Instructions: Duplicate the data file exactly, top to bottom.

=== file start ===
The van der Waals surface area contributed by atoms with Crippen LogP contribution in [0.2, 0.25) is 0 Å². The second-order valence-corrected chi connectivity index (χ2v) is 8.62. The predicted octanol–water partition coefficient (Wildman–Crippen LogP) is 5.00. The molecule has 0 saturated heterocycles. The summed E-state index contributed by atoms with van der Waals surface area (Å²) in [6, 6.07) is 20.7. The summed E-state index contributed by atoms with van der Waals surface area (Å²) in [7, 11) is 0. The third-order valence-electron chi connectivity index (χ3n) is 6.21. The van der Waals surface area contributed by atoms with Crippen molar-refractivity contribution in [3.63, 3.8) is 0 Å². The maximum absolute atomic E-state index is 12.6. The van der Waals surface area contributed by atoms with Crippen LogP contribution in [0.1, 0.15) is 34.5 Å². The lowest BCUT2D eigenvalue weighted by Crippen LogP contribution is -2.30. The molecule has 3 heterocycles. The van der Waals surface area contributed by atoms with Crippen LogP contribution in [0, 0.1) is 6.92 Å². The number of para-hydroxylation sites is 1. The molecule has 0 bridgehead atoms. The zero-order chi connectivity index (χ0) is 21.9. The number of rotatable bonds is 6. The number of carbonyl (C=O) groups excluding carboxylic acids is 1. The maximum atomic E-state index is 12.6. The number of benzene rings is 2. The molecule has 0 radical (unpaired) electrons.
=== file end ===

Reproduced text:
The van der Waals surface area contributed by atoms with Crippen LogP contribution in [0.2, 0.25) is 0 Å². The second-order valence-corrected chi connectivity index (χ2v) is 8.62. The predicted octanol–water partition coefficient (Wildman–Crippen LogP) is 5.00. The molecule has 0 saturated heterocycles. The summed E-state index contributed by atoms with van der Waals surface area (Å²) in [6, 6.07) is 20.7. The summed E-state index contributed by atoms with van der Waals surface area (Å²) in [7, 11) is 0. The third-order valence-electron chi connectivity index (χ3n) is 6.21. The van der Waals surface area contributed by atoms with Crippen molar-refractivity contribution in [3.63, 3.8) is 0 Å². The maximum absolute atomic E-state index is 12.6. The van der Waals surface area contributed by atoms with Crippen LogP contribution in [0.1, 0.15) is 34.5 Å². The lowest BCUT2D eigenvalue weighted by Crippen LogP contribution is -2.30. The molecule has 3 heterocycles. The van der Waals surface area contributed by atoms with Crippen LogP contribution in [0, 0.1) is 6.92 Å². The number of para-hydroxylation sites is 1. The molecule has 0 bridgehead atoms. The zero-order chi connectivity index (χ0) is 21.9. The number of rotatable bonds is 6. The number of carbonyl (C=O) groups excluding carboxylic acids is 1. The maximum atomic E-state index is 12.6. The number of benzene rings is 2. The molecule has 0 radical (unpaired) electrons.